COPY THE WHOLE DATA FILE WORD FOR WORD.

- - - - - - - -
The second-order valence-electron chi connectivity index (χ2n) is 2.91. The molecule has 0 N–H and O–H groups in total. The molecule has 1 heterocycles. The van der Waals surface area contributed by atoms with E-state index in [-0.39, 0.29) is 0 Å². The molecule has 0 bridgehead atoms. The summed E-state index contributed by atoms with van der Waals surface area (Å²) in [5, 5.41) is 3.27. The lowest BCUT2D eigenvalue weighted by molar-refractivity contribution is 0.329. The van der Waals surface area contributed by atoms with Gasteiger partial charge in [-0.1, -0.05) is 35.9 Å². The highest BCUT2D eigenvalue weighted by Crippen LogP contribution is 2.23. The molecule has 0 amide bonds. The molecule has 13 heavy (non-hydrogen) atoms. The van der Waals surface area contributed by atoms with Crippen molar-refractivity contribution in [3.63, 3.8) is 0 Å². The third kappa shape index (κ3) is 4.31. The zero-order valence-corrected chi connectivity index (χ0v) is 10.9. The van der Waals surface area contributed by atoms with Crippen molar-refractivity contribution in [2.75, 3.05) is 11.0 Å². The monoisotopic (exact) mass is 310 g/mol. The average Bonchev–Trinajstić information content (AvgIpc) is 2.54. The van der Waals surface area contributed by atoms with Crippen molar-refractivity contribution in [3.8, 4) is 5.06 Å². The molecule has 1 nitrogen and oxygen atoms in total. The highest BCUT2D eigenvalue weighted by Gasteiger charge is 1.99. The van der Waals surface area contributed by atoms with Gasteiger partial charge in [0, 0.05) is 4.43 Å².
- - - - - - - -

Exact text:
The second-order valence-electron chi connectivity index (χ2n) is 2.91. The molecule has 0 N–H and O–H groups in total. The molecule has 1 heterocycles. The van der Waals surface area contributed by atoms with E-state index in [-0.39, 0.29) is 0 Å². The molecule has 0 bridgehead atoms. The summed E-state index contributed by atoms with van der Waals surface area (Å²) in [5, 5.41) is 3.27. The lowest BCUT2D eigenvalue weighted by molar-refractivity contribution is 0.329. The van der Waals surface area contributed by atoms with Gasteiger partial charge in [-0.1, -0.05) is 35.9 Å². The highest BCUT2D eigenvalue weighted by Crippen LogP contribution is 2.23. The molecule has 0 amide bonds. The molecule has 13 heavy (non-hydrogen) atoms. The van der Waals surface area contributed by atoms with Crippen molar-refractivity contribution in [3.63, 3.8) is 0 Å². The third kappa shape index (κ3) is 4.31. The zero-order valence-corrected chi connectivity index (χ0v) is 10.9. The van der Waals surface area contributed by atoms with Crippen molar-refractivity contribution in [2.75, 3.05) is 11.0 Å². The monoisotopic (exact) mass is 310 g/mol. The average Bonchev–Trinajstić information content (AvgIpc) is 2.54. The van der Waals surface area contributed by atoms with Crippen molar-refractivity contribution in [3.8, 4) is 5.06 Å². The molecule has 1 nitrogen and oxygen atoms in total. The highest BCUT2D eigenvalue weighted by Gasteiger charge is 1.99. The van der Waals surface area contributed by atoms with Gasteiger partial charge in [0, 0.05) is 4.43 Å².